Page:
The Alternative’s 50 Top Records of 2021 (page 3)


PAGE 1 (#50 – #26)PAGE 2 (#25 – #6) – PAGE 3 (#5 – #1 + Playlist & Award Winners)

5. Chloe Moriondo — Blood Bunny

Chloe Moriondo’ Blood Bunny might not be her debut album, but it was certainly the debut of the artist that they’ve become. Trading the ukulele and bedroom-pop charm that was synonymous with their name for loud, electric guitars and a morbid sense of humor, Blood Bunny allowed listeners an even greater insight into the sweeping highs and lows of being a young person in our current climate. The album starts with the insanely catchy, windows down, cruising down the highway with all of your closest friends energy of album opener “Rly Don’t Care” and casually drops us into the sugary sweet and insanely morbid, “I Eat Boys” and it’s that particular one-two punch that sets the tone for the rest of the listening experience. The humor is dark, the hooks are bright and infectious, and the Blood Bunny as it exists is the perfect dichotomy of who Chloe Moriondo is. What more could you ask for? —Joel Funk

4. Wild Pink — A Billion Little Lights

The third album from New York trio Wild Pink is as close to revelation as the group as come yet. It’s beautiful, yet overwhelming; it’s lighthearted yet sad. John Ross & company have fine tuned their Americana-leaning indie-rock, molding it into something bright. From the powerful transition between “Bigger Than Christmas” and “The Shining But Tropical” to the peaceful finality of “Die Outside,” the group as made something uniquely special. —Eric Bennett

3. Japanese Breakfast — Jubilee

2021 was Michelle Zauner’s year. Between the publication of Crying in H Mart, her critically acclaimed first book, and Jubilee, her critically acclaimed third LP as Japanese Breakfast, she’s got reason to celebrate. Jubilee itself is something of a celebration, an album “about joy,” in her own words, and songs like the sparkling ‘80s pop gem “Be Sweet” and the buoyant “Slide Tackle” live up to that description. It isn’t all bliss and beauty, though; the pining “In Hell” has a chorus that reads, “hell is finding someone you love / and I can’t have you,” and the shimmery ballad “Tactics” finds Zauner considering all the ways she can get “a great distance from you,” while, musically, “Posing in Bondage” is jittery and eerie. It’s an album full of color and verve and bleeding humanity, bursting at the seams with trumpets and rollicking solos and strings and a wry wit. It’s hard to describe Jubilee better than Zauner does herself on the record’s behemoth opener: “it’s a rush.” —Zac Djamoos

2. Julien Baker — Little Oblivions

On Little Oblivions, Julien Baker’s distinctly sweeping, solemn songs come alive in what has been credited as her first full-band record. On her first two records, the stark 2015 debut Sprained Ankle and the more majestic 2017 stunner Turn Out The Lights, Baker built a name for herself as a singer-songwriter of intensely personal songs that cut deep. Little Oblivions veers her course toward a more definite indie-rock affair, some songs bursting into surprisingly loud electric crescendos that lend her music a force of sound to match her emotional heft. It works amazingly well throughout—the opening “Hardline” and centerpiece “Bloodshot” give the impression that Baker is making her High Violet here, writing somber songs that feel designed for large rooms. Meanwhile, songs like “Heatwave” and “Ziptie” continue to expand and refine Baker’s established sound while emphasizing the power some of her sharpest lines to date. —Jordan Walsh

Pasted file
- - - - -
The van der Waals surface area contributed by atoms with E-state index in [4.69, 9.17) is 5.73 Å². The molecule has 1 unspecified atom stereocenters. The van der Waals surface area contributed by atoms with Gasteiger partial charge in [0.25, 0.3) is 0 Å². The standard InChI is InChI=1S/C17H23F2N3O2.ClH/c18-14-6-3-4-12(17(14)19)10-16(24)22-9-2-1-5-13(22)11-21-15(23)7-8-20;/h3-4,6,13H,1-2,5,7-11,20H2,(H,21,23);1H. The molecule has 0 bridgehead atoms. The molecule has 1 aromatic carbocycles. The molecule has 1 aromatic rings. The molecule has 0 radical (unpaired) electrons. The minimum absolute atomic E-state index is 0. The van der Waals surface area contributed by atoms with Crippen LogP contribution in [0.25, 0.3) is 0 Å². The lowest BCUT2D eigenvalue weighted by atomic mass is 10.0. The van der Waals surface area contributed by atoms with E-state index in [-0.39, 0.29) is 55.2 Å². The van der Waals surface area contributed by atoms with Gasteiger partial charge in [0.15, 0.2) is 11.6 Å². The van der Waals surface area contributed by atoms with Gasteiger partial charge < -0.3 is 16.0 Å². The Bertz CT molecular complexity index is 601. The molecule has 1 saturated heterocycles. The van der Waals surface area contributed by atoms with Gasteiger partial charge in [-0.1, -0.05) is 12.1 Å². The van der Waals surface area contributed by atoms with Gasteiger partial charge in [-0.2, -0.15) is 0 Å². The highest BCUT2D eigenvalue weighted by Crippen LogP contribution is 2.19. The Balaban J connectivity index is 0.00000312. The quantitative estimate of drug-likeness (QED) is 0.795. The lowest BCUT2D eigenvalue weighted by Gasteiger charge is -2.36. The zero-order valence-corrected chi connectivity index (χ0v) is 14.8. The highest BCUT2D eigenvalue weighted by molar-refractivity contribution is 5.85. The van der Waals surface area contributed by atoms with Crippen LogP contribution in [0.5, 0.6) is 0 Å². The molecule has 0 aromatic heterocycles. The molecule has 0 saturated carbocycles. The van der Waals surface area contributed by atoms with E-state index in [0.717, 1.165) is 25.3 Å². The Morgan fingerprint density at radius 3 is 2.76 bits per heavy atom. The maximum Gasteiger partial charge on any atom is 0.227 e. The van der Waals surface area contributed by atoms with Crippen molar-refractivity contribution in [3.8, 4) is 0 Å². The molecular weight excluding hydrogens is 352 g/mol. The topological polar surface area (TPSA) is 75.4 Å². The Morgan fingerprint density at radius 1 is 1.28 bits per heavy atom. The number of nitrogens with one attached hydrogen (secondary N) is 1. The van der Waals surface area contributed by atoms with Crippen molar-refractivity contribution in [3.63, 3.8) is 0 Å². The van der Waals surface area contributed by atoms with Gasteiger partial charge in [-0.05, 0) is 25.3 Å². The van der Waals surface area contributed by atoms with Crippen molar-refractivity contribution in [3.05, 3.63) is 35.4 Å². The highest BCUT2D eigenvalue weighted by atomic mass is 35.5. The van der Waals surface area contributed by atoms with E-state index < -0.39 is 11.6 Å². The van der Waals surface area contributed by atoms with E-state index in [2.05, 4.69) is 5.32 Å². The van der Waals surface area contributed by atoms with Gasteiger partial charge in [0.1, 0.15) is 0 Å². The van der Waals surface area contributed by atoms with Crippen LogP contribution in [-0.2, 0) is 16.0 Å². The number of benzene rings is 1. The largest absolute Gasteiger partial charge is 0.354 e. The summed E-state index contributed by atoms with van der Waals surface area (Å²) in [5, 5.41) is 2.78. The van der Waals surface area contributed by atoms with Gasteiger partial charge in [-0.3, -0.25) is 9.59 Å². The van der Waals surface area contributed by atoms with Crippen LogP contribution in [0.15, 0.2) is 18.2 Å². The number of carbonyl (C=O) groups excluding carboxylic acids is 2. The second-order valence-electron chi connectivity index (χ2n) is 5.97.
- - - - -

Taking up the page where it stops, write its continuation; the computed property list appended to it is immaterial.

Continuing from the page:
1. Turnstile — GLOW ON

Turnstile are one of the leaders in the new wave of hardcore, a staple in the hardcore community. The band has continued to showcase their love for the genre on GLOW ON. Although not as “tough” as some of their previous records and counterparts, GLOW ON does what Turnstile does best, deliver catchy riffs with hooks that make each song memorable and unique. They stay true to the elements of hardcore, but they add an additional modern flair in synthesizers and electronic instruments, making for a creative spin on an already classic sound. Tracks such as “MYSTERY,” “BLACKOUT,” and “T.LC. (TURNSTILE LOVE CONNECTION)” prove to be standout hits, offering great guitar riffs and versatility in how they approach hardcore with a more pop-like tone. Other tracks such as “WILD WORLD” and “NEW HEART DESIGN” boast their ability to take influence from other genres, sporting a unique drum sound on the former and the disco-y riff on the latter. Even their collaboration with Blood Orange demonstrates the band’s ingenuity and a willingness to take risks in a genre that can sometimes come off as restrictive—“ALIEN LOVE CALL” deviates most from the genre of hardcore, yet the wailing and repetitive vocals still reflect who Turnstile are as a band. With their recent performance on Late Night with Seth Meyers, Turnstile have secured themselves as heavy hitters in the conversation about the new wave of hardcore. GLOW ON is an album that is accessible, unique, and above all, distinctly Turnstile—a fun band who is on the path to wavering the lines of hardcore. —Sarah Knoll

The 9th Annual 2021 Alternative Awards




Best of 2021 Playlist


PAGE 1 (#50 – #26)PAGE 2 (#25 – #6) – PAGE 3 (#5 – #1 + Playlist & Award Winners)

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